Until about a quarter-century ago,
checking accounts did not pay interest. Once federal regulations were changed to allow
such accounts, it was discovered that many client trust accounts were too small or the
funds were there for too short a time to generate interest.
California was a pioneer,
and other states soon followed, in having these accounts pooled and using the resulting
interest to fund legal services. All 50 states have such programs, and they provide almost
$100 million a year for legal services in the United States.
The entire budget for the federal Legal Services Corp. is only $270 million, making
IOLTA programs crucial in funding legal representation for the poor.
In a 5-4 decision, the Supreme Court held that the interest in such accounts is private
property. Chief Justice Rehnquist, writing for the court, simply concluded that interest
follows the principal and thus is private property within the meaning of the takings
clause of the Fifth Amendment.
However, the court did not decide whether such laws constitute a taking or what just
compensation will require. It is possible, for example, that the programs are not a
taking because it is the government law that creates the property or that the
court will conclude that no compensation is required because the interest would not exist
without the state laws.
Contrary to reports in the media, Phillips does not necessarily mean the end of IOLTA
Decency in arts
Another important constitutional ruling was in National Endowment of the Arts v.
Finley. A federal statute instructs the National Endowment of the Arts to consider
decency and respect for the diverse beliefs and values of the American public,
along with artistic merit, in deciding which artists to fund. The United States Court of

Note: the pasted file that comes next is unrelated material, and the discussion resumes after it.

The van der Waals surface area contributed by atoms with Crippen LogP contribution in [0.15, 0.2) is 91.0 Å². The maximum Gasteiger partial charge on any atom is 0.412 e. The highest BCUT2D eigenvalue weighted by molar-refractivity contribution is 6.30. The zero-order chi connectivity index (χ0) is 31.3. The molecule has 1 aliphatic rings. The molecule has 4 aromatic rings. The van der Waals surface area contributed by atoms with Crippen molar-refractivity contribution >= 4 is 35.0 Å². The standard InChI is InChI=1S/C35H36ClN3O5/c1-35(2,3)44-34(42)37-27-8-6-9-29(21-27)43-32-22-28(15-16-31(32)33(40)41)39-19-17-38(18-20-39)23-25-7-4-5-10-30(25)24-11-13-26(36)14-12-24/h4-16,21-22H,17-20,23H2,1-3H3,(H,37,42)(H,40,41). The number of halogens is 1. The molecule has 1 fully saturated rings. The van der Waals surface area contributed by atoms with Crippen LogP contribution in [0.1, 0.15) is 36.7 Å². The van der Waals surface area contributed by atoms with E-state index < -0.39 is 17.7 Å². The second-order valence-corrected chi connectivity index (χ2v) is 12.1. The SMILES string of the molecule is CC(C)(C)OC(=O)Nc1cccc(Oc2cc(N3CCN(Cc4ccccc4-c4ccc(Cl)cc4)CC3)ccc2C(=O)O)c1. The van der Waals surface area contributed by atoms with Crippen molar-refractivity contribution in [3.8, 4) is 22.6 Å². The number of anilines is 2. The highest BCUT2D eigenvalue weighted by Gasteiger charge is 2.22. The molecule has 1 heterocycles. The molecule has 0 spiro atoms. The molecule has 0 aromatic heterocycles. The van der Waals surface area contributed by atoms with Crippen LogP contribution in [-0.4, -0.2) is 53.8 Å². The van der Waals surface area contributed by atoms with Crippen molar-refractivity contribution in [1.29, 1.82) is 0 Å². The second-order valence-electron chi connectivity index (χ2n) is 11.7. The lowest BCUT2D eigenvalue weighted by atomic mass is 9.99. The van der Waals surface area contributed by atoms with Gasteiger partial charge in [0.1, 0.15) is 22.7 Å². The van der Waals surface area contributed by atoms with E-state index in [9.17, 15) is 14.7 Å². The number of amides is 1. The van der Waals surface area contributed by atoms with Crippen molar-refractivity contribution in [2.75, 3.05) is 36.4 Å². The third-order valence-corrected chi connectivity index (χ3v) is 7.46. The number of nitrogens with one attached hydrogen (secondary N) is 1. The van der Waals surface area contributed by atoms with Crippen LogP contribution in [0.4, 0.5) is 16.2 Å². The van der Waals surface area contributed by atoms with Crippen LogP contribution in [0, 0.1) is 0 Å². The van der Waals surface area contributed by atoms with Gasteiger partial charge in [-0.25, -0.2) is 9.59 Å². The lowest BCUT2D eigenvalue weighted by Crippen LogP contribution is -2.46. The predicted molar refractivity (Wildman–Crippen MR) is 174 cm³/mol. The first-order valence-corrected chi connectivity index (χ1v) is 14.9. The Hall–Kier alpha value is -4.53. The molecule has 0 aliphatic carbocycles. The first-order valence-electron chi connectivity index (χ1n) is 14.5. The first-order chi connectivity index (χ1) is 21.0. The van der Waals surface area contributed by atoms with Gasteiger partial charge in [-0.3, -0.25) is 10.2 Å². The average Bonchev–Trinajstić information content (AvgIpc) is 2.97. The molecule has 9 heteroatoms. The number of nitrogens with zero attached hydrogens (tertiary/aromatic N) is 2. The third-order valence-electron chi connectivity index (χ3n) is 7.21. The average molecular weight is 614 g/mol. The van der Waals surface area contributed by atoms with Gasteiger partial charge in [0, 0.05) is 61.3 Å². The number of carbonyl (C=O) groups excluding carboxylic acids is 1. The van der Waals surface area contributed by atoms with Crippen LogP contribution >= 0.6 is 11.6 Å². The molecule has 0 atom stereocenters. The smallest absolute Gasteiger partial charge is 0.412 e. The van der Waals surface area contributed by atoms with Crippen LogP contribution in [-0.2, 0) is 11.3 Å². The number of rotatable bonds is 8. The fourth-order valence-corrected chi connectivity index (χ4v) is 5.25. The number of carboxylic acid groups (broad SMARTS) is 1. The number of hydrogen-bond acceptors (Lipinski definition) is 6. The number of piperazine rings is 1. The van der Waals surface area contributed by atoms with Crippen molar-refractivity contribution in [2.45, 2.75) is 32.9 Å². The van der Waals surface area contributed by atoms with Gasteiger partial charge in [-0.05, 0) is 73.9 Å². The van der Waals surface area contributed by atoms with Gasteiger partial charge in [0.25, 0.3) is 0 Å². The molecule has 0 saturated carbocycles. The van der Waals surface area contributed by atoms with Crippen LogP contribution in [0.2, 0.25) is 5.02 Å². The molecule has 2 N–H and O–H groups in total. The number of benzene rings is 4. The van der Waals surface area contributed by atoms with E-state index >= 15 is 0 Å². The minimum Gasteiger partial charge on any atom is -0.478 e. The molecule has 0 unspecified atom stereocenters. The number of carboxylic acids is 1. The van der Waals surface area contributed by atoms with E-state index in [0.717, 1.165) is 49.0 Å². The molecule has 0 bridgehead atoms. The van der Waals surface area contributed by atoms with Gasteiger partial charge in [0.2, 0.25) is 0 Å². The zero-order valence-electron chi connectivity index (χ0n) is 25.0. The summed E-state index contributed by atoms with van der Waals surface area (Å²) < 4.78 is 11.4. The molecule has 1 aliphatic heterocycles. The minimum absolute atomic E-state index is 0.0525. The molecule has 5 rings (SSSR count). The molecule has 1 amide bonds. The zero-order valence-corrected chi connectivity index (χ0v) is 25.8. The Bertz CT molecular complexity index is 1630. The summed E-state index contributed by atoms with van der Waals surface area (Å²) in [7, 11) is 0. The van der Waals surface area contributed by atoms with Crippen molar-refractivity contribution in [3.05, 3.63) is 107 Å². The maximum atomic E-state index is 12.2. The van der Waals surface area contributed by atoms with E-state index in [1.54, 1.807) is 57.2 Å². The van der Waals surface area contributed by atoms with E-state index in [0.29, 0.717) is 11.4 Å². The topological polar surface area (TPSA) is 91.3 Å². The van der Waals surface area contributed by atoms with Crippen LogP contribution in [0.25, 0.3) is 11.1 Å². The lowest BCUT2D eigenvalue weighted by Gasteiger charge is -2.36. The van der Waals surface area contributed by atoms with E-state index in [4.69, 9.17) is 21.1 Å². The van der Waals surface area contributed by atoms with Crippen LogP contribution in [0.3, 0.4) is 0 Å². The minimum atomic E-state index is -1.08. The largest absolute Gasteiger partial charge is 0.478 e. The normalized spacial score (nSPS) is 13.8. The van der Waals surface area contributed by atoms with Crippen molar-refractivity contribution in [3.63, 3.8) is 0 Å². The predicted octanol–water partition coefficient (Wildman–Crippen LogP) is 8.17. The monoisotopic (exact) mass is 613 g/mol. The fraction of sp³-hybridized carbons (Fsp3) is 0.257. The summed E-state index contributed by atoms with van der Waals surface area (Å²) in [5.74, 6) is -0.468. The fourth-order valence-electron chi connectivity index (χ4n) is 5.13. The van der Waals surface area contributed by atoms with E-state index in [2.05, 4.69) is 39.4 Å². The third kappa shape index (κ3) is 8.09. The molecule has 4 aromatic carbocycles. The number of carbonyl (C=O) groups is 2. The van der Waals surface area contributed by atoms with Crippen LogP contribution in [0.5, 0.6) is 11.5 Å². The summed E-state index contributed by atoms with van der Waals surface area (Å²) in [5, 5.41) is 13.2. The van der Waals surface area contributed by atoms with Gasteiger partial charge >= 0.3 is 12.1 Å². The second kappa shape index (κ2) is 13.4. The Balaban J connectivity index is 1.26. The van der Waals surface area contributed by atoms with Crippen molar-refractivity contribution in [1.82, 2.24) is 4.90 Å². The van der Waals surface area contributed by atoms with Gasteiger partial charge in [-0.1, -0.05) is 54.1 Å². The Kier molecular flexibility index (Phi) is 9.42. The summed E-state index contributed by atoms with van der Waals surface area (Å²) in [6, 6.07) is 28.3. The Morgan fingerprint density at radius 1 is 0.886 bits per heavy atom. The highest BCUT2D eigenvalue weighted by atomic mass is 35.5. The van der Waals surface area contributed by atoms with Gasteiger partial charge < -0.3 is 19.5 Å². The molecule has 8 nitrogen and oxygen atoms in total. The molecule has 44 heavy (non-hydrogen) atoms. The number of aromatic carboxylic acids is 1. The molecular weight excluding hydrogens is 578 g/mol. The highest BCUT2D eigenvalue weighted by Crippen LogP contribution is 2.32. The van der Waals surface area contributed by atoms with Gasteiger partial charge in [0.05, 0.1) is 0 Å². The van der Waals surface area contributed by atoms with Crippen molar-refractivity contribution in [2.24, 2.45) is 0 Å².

Appeals for the Ninth Circuit held this provision of the law unconstitutional because it
was vague and because it impermissibly discriminated against speech based on its content.
In an 8-1 decision, with only Justice Souter dissenting, the Supreme Court upheld the
federal law. Justice O'Connor, writing for the court, emphasized that the federal law
allowed the NEA to consider decency and respect for values, but it did not
require the use of these criteria or the denial of funds to any artists.
Moreover, Justice O'Connor explained that the government must fund some artists and not
others, and that inevitably requires that the agency look to the content of the artwork.
The court's ruling gives the government great license to make choices restricting speech
when it is the funding source.
Yet, not all the constitutional cases had conservative results. In United States v.
Bajakajian, the Supreme Court found that a government seizure of property under a
forfeiture law was so large as to violate the Constitution.
An individual took his life savings of $357,000, all earned legally, back to his native
country. However, he violated the federal law that requires disclosure when an individual
takes more than $10,000 in cash out of the country. For not complying with this law, the